A much lesser-known spirit also lives on the folklore of the Sloss Furnaces. In the early 1900s, a young woman who had become pregnant out of wedlock walked unnoticed through the gates of the Sloss Furnaces. While the men were pouring the iron into the sows, she climbed up Alice No. 1 and jumped into the furnace. Ron Bates, a tour guide, said that the girl’s spirit returned to Sloss Furnaces in a very unconventional form: “One day, city officials and plant managers were having some kind of official ceremony at Sloss Furnaces when all at one, a white deer ran through the crowd and disappeared. Some people believed that it was the reincarnation of the pregnant girl who killed herself in the furnace.” Ron went on to say that the deer still appears whenever dignitaries visit the furnaces on special occasions.

A much more apocryphal story concerns a sadistic foreman named James “Slag” Wormwood, who supervised the graveyard shift in the early 1900s. Because he forced the 150 workers on his shift to take dangerous risks, forty-seven men died while he worked there. An untold number of workers suffered debilitating injuries that forced them to quit their jobs. In 1906, Wormwood was walking on top of the Big Alice furnace when he lost his footing and fell into the molten ore. Rumors quickly spread that it was not the fumes from the rising methane gases that caused him to become disoriented and plummet into the furnace but the hands of one of his tormented workers who pushed him to his death. Over the next several decades, a number of sightings of Wormwood’s ghost were reported. In 1926, a watchman was pushed from behind and told to “get back to work.” In 1947, three workmen who were found unconscious in a small boiler room also claimed that a badly burned man ordered them to return to work. In 1971, another watchman said that he was walking up the stairs when a demon-like figure pushed him from behind. The entity then began beating the man as he was lying on the stairs. To this day, tourists occasionally report feeling a pair on unseen hands on their backs, especially on the catwalk.

Despite Sloss Furnaces’ reputation as being one of the most haunted places in the United States, no formal investigations were conducted until 2005, when Ghost Chasers, International, from Bardstown, Kentucky, became the first group to visit the mill.. The truth behind the ghost stories became immediately apparent. “When we first walked into the factory,” Chuck said, Patti looked up at the water tower and saw a man walking on the catwalk. Back in the museum, Patti described the apparition to one of the tour guides, who told her that the ghost of a man on the water tower is frequently sighted at the mill.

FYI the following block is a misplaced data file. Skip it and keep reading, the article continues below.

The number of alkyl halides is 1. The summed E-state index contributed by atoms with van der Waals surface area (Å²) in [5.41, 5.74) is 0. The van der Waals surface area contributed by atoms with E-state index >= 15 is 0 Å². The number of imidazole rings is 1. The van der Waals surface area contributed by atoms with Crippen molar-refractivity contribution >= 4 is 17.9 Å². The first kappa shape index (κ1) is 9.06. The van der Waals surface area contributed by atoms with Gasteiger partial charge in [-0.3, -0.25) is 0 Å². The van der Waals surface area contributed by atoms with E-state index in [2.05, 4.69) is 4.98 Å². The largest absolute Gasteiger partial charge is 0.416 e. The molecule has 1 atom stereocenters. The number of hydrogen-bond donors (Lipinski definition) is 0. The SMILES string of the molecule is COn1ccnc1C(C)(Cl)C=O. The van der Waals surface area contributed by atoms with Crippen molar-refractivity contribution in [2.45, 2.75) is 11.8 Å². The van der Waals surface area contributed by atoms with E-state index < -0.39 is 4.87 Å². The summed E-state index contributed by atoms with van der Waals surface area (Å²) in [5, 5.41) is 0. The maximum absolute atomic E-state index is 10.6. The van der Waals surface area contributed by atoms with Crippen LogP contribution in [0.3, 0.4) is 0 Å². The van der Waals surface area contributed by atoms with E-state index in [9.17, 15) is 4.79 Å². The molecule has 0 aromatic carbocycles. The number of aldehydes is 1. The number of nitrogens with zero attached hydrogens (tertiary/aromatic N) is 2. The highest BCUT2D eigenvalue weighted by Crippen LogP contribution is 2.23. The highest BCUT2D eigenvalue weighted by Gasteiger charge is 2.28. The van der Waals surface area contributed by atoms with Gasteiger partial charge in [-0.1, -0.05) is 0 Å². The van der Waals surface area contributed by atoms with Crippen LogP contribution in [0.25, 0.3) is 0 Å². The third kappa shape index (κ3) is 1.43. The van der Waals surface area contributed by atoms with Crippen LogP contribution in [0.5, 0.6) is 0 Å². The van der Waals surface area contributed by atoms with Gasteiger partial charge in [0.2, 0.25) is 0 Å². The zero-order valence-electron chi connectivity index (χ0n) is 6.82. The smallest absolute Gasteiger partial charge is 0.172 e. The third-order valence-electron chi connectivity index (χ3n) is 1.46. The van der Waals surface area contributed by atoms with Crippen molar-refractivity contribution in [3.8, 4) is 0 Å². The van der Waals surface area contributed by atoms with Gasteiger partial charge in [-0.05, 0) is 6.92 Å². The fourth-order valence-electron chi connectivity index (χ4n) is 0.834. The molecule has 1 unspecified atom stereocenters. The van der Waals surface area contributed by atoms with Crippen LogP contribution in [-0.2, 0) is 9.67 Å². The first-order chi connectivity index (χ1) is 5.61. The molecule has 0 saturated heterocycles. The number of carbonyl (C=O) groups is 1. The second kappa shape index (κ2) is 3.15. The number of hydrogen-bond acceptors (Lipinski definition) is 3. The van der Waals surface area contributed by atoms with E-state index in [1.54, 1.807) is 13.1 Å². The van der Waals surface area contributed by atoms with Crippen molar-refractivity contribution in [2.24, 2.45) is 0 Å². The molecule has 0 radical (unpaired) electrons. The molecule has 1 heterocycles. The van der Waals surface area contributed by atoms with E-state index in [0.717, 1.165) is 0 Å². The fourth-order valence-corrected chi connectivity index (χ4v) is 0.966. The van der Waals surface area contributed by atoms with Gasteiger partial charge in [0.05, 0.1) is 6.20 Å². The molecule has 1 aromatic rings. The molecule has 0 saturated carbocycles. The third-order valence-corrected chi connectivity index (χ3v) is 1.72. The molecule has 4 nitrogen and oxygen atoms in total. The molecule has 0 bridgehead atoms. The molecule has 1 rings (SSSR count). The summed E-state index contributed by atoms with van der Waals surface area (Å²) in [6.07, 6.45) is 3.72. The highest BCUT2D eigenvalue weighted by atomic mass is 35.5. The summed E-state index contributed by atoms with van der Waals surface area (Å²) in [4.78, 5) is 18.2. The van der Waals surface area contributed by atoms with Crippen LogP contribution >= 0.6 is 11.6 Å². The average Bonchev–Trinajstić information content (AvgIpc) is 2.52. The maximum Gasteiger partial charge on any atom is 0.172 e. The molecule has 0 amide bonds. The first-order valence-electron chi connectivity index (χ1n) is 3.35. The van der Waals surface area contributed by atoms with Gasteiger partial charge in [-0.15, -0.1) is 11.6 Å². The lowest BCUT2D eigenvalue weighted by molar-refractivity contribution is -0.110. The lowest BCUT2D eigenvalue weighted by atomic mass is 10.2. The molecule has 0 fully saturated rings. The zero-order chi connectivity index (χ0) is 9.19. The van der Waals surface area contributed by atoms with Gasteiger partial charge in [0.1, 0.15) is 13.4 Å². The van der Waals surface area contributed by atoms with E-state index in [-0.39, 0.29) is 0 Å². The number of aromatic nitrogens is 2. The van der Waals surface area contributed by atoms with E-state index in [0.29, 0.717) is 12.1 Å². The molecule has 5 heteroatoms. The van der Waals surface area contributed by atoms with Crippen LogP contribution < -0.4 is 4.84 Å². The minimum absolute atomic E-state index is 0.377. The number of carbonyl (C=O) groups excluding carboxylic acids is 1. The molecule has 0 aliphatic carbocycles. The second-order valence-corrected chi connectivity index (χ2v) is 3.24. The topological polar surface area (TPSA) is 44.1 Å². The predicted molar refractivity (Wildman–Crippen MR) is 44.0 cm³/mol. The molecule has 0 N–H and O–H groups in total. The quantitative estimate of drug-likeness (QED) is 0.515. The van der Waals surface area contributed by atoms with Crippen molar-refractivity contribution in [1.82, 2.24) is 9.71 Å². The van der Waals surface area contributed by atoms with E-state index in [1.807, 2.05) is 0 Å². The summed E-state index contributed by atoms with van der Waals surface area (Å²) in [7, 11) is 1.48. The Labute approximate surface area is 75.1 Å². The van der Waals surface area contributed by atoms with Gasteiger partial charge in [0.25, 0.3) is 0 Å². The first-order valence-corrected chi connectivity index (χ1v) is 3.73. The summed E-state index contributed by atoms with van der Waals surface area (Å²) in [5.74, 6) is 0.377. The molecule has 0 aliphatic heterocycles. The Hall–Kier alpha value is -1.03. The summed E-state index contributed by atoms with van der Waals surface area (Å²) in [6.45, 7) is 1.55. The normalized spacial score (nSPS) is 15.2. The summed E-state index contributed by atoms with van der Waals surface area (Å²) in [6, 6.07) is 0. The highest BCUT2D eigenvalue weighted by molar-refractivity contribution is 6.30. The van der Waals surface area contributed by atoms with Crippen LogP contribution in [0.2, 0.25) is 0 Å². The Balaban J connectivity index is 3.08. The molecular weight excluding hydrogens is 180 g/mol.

More paranormal activity was detected down in a man-made waterway that served as a cooling system. The waterway is between two and three feet wide and approximately eight inches deep. Chuck said, “When we were down there, we could hear whispering behind us. It was very clear.” Unfortunately, the group was unable to record the sounds because of the noise made by the rushing water.

Ghost Chasers, International, also picked up some startling EVP’s that night. One of these was the voice of a little girl, who said, “Hi, Daddy. Here’s your lunch.” “Patti was really confused,” Chuck said, “because she wondered why she was picking up a child in an old factory. The group’s tour guide from the museum cleared up the mystery: “The workers had homes right on the property, and that’s where they were living. There were 500 workers on a shift, and the children and their mothers would bring their lunches to them during their lunch and dinner break.”

Chuck Starr, the husband of the director of Ghost Chasers International, Patti Starr, said that nationally-known psychic Chip Coffey accompanied the group. Chip had just completed Patti Starr’s ghost hunting course, and he was eager to apply what he had learned to a genuine investigation. Ironically, the newest investigator had the closest personal experience that night when the group entered the factory portion of the mill. Chip had just sat down when he began feeling the presence of a man who had been injured on the job many years before. “I don’t get the impression that he lost his life,” Chip said, “just a limb.” Chip had no sooner lost contact with the entity than one of the investigators noticed blood on his hands. “We checked him over pretty carefully,” Chuck said, “and there was no blood or abrasions anywhere on his skin.” Chip does not know when the blood first appeared on his hands because he was not paying attention. Fortunately, the group was able to capture the blood on Chip’s hands on video.

On September 14, 2007, the Oxford Paranormal Society conducted an investigation at Sloss Furnaces. The OPS was accompanied by a reporter and two photographers from the Birmingham News. The members placed four stationary infrared cameras to cover the catwalks and the entrances and exits. The team also carried around four hand-held infrared cameras as they walked through the structure. The team split off into three groups: one group remained at the monitoring station; one group sat still and recorded EVPs; and one group walked the grounds. The investigation ended at 3:00. The teams captured no visual images, but they did collect some interesting EVPs. One group recorded a voice near the plaque of Theophilus Jowers. Three of the questions asked by another group were answered by a loud banging sound.